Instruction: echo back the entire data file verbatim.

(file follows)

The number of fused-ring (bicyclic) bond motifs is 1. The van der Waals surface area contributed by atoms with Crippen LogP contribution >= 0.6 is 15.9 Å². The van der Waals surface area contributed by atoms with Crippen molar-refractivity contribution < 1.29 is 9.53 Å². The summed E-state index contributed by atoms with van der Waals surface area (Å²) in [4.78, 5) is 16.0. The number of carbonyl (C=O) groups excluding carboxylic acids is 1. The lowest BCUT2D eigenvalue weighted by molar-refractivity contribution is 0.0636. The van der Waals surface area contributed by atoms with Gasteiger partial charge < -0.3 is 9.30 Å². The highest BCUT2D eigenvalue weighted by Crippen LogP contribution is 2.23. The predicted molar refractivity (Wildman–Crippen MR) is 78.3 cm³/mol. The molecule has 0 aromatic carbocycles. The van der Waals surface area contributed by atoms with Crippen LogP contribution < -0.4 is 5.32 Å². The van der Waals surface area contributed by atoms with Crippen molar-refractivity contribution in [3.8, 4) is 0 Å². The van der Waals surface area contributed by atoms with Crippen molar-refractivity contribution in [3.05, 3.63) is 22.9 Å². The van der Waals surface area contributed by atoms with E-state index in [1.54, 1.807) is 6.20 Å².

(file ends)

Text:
The number of fused-ring (bicyclic) bond motifs is 1. The van der Waals surface area contributed by atoms with Crippen LogP contribution >= 0.6 is 15.9 Å². The van der Waals surface area contributed by atoms with Crippen molar-refractivity contribution < 1.29 is 9.53 Å². The summed E-state index contributed by atoms with van der Waals surface area (Å²) in [4.78, 5) is 16.0. The number of carbonyl (C=O) groups excluding carboxylic acids is 1. The lowest BCUT2D eigenvalue weighted by molar-refractivity contribution is 0.0636. The van der Waals surface area contributed by atoms with Gasteiger partial charge < -0.3 is 9.30 Å². The highest BCUT2D eigenvalue weighted by Crippen LogP contribution is 2.23. The predicted molar refractivity (Wildman–Crippen MR) is 78.3 cm³/mol. The molecule has 0 aromatic carbocycles. The van der Waals surface area contributed by atoms with Crippen LogP contribution < -0.4 is 5.32 Å². The van der Waals surface area contributed by atoms with Crippen molar-refractivity contribution in [3.8, 4) is 0 Å². The van der Waals surface area contributed by atoms with Crippen molar-refractivity contribution in [3.05, 3.63) is 22.9 Å². The van der Waals surface area contributed by atoms with E-state index in [1.54, 1.807) is 6.20 Å².